Lead Now will be organizing small meetups across country to engage citizens in casual conversations and discussions about the CBC.
Former Governor General of Canada Michaëlle Jean has won the ‘people’s pick’ for the next chair of the CBC, according to an online poll sponsored by Friends of Canadian Broadcasting.
Keen to control the media and how it portrays his government, FRIENDS says Prime Minister Harper should not be allowed choose the leaders of our public broadcaster.
FRIENDS says adding advertising on CBC Radio 2 threatens its “distinctiveness”, especially niche programming that private broadcasters are unlikely to step in to replace.
FRIENDS fears that the cuts to CBC will lead to the network buying more American programming.
Former head of Al Jazeera English and CBC News says that as the world becomes smaller and more complex, the amount of airtime on the CBC devoted to international issues is shrinking.
Funding to the CBC will be trimmed by $27.8 million next year, $41.8 million in 2013-14 and by $45.4 million in 2014-15.
FRIENDS says the Harper government has singled out the CBC for punitive cuts and has broken its election pledge to maintain or increase CBC funding in the process.
Columnist says cuts to CBC, Telefilm Canada and the National Film Board of Canada could lead to a significant reduction in Canadian film and TV production, and will almost certainly lead to layoffs at the CBC.
CBC Cuts: Budget 2012 Outlines Cuts To Federal Spending For Canada's National Broadcaster by Rachel Mendleson
FRIENDS says the implications of a $115 million cut in funding will lead to the death of CBC Radio 2, make CBC Radio less relevant to Canadians, and reduce the depth, quality, diversity and distinctiveness of CBC News.
A Nanos poll conducted on behalf of Friends of Canadian Broadcasting shows that over 80% of Canadians are satisfied of programming available on radio, on TV and on the website of the CBC.
A recent Nanos opinion survey suggests that most Canadians are satisfied with the CBC and opposed to massive government cuts.
Bell Canada has agreed to buy Montreal-based Astral Media for $3.38 billion, adding a number of cable and specialty TV channels and nearly 100 radio stations to its media empire.
Columnist asks whether the CBC really believes that intelligent material can be sold to listeners only if it's wrapped in ridiculous packaging?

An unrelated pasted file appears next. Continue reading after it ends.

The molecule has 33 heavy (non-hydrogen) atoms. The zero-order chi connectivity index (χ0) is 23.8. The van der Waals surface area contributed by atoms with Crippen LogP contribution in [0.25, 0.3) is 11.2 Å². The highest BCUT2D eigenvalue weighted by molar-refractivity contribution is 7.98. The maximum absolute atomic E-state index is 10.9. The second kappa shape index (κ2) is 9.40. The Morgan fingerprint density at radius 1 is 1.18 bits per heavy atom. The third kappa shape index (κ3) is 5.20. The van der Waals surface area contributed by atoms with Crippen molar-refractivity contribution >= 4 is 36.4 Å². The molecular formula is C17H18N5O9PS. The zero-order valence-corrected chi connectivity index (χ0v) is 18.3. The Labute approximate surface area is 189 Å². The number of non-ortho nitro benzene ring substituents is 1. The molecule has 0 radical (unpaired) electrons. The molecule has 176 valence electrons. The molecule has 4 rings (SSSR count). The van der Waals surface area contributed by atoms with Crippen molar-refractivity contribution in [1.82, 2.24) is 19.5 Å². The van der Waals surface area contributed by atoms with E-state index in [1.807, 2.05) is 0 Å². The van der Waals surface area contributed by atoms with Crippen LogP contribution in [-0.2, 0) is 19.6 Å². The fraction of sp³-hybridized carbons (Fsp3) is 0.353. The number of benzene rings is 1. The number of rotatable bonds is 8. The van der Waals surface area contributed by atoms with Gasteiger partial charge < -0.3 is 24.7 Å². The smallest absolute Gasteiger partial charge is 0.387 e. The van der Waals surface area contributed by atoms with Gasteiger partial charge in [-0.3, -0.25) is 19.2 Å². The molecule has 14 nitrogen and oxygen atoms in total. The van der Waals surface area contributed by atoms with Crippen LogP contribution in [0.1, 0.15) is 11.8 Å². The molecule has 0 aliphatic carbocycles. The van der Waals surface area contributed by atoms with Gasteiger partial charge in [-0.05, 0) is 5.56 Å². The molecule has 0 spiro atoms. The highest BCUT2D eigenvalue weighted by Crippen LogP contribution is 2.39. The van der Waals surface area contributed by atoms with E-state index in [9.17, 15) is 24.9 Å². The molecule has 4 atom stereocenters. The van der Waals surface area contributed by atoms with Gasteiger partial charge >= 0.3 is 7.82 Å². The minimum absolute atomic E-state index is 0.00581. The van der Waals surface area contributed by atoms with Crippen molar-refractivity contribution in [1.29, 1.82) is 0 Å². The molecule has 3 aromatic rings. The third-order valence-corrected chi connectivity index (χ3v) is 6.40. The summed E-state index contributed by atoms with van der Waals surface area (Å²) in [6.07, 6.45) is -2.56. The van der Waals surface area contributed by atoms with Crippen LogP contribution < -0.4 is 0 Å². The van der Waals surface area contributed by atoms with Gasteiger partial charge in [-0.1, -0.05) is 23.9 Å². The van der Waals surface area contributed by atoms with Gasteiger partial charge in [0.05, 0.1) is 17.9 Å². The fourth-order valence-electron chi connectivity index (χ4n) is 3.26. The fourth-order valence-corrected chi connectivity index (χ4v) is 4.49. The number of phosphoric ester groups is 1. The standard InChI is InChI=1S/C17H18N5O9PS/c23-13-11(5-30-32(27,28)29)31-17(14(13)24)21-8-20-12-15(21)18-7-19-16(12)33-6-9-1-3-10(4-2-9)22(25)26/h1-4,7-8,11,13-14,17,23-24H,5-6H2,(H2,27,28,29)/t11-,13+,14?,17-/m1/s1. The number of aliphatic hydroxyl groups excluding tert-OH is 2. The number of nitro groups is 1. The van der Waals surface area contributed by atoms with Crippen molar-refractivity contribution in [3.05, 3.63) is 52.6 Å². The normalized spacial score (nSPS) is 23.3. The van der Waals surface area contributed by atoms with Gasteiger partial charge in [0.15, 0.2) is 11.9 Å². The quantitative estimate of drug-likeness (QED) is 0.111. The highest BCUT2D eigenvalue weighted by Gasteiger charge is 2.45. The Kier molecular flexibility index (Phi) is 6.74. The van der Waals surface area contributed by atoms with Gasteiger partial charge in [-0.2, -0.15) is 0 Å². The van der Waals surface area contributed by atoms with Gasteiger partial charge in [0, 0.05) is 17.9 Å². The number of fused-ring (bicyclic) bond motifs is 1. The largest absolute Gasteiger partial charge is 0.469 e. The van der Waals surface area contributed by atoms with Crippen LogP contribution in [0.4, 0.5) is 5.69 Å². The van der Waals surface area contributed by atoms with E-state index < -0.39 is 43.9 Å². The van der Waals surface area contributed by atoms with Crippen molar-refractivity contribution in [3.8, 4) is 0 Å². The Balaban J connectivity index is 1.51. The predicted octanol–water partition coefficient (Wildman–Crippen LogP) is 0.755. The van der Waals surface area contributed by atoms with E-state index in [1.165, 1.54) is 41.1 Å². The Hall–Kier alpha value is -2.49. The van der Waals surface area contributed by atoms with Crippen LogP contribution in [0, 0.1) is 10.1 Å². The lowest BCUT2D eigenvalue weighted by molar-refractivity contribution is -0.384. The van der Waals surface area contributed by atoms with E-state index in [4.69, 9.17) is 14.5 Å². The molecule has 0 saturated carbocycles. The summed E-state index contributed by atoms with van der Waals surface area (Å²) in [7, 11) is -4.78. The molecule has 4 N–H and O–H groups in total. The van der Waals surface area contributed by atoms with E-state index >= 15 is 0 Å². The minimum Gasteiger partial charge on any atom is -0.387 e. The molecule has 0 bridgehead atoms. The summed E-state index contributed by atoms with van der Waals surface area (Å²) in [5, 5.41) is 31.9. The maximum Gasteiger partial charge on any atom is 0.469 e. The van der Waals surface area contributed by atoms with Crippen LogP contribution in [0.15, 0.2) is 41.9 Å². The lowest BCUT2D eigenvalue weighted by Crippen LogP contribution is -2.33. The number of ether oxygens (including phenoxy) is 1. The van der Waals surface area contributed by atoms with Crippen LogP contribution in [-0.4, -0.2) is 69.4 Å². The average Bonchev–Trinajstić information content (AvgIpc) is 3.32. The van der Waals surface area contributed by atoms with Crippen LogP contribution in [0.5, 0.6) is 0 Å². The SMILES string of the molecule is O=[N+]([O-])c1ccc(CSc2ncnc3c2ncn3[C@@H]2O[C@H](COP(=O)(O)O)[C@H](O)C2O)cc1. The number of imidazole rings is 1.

Columnist says the CBC should ditch both TV and radio, and the technologies of those media.
FRIENDS says that expected funding cuts in the upcoming federal budget would have devastating consequences for listeners and viewers and could scuttle new services the CBC has promised to Hamiltonians and residents of several other communities.
FRIENDS Steering Committee Member, Stephen Kimber, responds to the Canadian Taxpayers Federation's claim that he is "on the CBC payroll".
The CRTC has received a letter from the CBC asking for hearings regarding their license renewal to be postponed, in large part due to the fact that the Corporation's operating budget is open for discussion.
FRIENDS disputes The Canadian Taxpayers Federation's claims that steering committee members are on the CBC's payroll.
Friends with Benefits: CTF finds Friends of Canadian Broadcasting on the CBC Payroll by Gregory Thomas
The CTF has filed an Access to Information request with the CBC asking if members of the FRIENDS Steering Committee are on the public broadcaster's payroll.
Study shows that a substantial majority — 73 per cent — of Kamloops area residents surveyed would like CBC to establish a local radio station to cover community affairs.
The CBC says it plans to open a radio station in Waterloo Region this fall but columnist Luisa D'Amato questions whether it will happen.
FRIENDS has released a public opinion poll suggesting 68 per cent of Waterloo Region residents support CBC establishing a local radio station.